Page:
For this event, I generated dialogues with other disciplines such as ecology, botanics and anthropology. These close dialogues have been growing through conversations and shared encounters with local professionals and members of communities in Guasca, including: some of the members of the project Bioresilience, especially with Julieth Serrano; members of Instituto Humboldt, in particular with Klaudia Cárdenas, Germán Torres, Sandra Medina, Ana Maria Garrido y Alejandro Hernández; and furthermore with el Colegio San Bartolomé and El Parche Artist Residency, who were included in the acknowledgements of a poster at the entrance of El Parche.
In the following paragraphs I will describe the process of conceptualisation, intentions and logistics of Suggested Dissonance:
Selection of plants: One of the processes was the selection of 40 plants and trees from different parts of Colombia, mostly different kinds of forests. The selection took place according to various criteria but the most important was to select a number of plants and trees that together generate a diverse ecosystem (symbolically) from their attributes: their characteristics that describe the plants, their behaviour, their known traditional uses, their relational aspects to other plants and trees, etc. The information comes from various sources generating a dialogue of different kinds of knowledge which was written in collaboration with Klaudia Cárdenas, Germán Torres and Alejandro Hernández (members of Instituto Humboldt). Each description of the selected species was collected from research based on different conversations, encounters, readings, etc. When the process of selection took place we began the process of collection which happened at the Venado del Oro office from Instituto Humboldt, a diverse forest locally reintroduced that is appropriate to the altitude and climate of this area.
This process became a botanical expedition which was accompanied by Sandra Medina and Ana Maria Garrido, who are specialists at Instituto Humboldt. The procedure followed standard parameters of collection, however points of discussion arose due to different visions and intentions involved in the process such as how important it is to collect fruit, seeds and leaves all at once in order to keep and study that plant from a scientific point of view. This was not the intention of this collection, and this space in between generated interesting conversations that none of us who were involved thought about before.
In addition, the selection of plants and trees went through a process of pressing. This process followed the standard scientific method; however, there was a decision taken in regards of how to conserve them. The choice was to press but not to dry in the oven, which is the conventional form for conservation. This process changes the colour and makes them seem “less alive”.
Soundscape: another important element of this event was the soundscape generated with the purpose of guiding the collective experience. It was chosen with the aim to generate a time-based experience where the awareness of “being together” was present, while giving importance to the conceptual approach and guiding feelings for the experience. This narrative therefore tackles important concepts encountered during the residency such as: forest, resilience, the relational, the interdisciplinary, the sense of belonging, notions of place, exchange, the hidden, native, natural, time, dialogue of the different forms of knowledge, among others. The soundscape is composed with various sounds coming from different sources, from local recordings, to sounds from the Humboldt sound archive to composed sounds which I generated as well as the voice over. This personal approach to the concepts led me to choose my voice to represent this text. This narrated text is an invitation to bring each participant from the here-now to become another form within the created ecosystem. Each participant therefore was encouraged to become a plant based species, in particular one of the 40 species presented at the space.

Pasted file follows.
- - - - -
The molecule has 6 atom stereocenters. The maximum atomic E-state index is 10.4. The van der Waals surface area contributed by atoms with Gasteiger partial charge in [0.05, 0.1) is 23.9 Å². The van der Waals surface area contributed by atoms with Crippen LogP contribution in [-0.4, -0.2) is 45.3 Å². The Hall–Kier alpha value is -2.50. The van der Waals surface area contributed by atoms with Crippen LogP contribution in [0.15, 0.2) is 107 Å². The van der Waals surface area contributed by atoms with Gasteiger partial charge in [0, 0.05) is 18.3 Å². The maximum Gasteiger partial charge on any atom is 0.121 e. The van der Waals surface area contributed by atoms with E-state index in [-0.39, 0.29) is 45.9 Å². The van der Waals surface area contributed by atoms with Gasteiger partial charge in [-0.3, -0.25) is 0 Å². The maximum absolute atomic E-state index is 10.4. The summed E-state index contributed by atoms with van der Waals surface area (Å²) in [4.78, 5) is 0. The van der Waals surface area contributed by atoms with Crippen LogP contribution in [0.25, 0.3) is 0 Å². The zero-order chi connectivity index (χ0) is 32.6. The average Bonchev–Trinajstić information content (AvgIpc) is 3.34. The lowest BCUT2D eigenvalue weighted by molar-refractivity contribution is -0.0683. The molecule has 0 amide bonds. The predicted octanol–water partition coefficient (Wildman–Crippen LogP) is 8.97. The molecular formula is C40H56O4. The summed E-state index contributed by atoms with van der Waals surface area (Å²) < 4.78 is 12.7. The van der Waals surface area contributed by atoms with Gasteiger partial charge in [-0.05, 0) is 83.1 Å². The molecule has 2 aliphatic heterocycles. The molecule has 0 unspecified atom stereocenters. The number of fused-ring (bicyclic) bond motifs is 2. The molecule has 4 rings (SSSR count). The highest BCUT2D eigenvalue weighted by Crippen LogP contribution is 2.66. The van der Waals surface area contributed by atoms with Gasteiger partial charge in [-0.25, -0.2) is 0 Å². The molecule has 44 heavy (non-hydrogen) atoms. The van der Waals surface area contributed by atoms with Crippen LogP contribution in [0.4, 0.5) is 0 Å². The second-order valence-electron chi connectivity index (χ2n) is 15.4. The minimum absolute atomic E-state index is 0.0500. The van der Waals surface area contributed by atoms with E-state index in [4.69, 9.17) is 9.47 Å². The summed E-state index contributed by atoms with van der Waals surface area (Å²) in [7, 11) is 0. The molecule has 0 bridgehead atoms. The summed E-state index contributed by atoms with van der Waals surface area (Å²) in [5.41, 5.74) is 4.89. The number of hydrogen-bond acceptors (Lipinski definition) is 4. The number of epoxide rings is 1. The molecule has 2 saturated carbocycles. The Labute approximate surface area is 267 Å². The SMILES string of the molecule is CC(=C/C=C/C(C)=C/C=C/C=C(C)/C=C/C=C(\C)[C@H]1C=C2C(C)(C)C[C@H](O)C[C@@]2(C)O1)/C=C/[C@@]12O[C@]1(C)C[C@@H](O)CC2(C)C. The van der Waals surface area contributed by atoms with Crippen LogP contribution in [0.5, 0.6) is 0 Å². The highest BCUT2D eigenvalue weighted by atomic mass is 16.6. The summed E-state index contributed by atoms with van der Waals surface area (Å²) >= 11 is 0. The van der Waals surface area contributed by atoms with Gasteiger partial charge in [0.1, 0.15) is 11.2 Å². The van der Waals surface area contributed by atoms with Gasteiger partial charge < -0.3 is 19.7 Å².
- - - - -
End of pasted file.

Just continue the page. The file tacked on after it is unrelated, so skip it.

Space: El Parche Artist Residency was the space chosen for this event. There were a number of interesting points to highlight. First of all, this space is literally a space in between as it is between the second and the third floor in a place where you need to ring the bell in order to get access. This might sound anecdotic but was an important aspect of this decision. El Parche Artist Residency is an independent art space where international experimental research based art is presented. Since I explained the conceptual approach to the organisers they were very keen on naming me as “artist in residence at El Parche” for two weeks. The space was very important for Disonancia Sugerida as it determined the materialisation of the ideas, not only because of the area, light conditions and possibilities/limitations of the space, but also the acoustics. In the process of preparing the exhibition a number of encounters took place, such as how plants after being flattened for a few days became 3D again. Some encounters were more energetic than others in giving corpulence to the plant again. The organisation of plants on the wall was based purely on aesthetics and how the plants had a dialogue with the space and the yellow line.
Participants were carefully chosen. 40 participants could take part in this activity as there were 40 plants on the space. The chosen participants came from different fields of study; half of them were academics, practitioners and community members from natural and social sciences and the other half were artists and people from other disciplines such as permaculture practitioners and activists. This wide scope of knowledge was important to make dissonance together, colliding our interests on a dialogue between different kinds of knowledge and allowing common thoughts that go beyond disciplinary approaches.
Text by Seila Fernández Arconada
Photos of the process by Tatiana Rojas and Seila Fernández Arconada
Photos and video snaps of the event Disonancia Sugerida by Felipe Villegas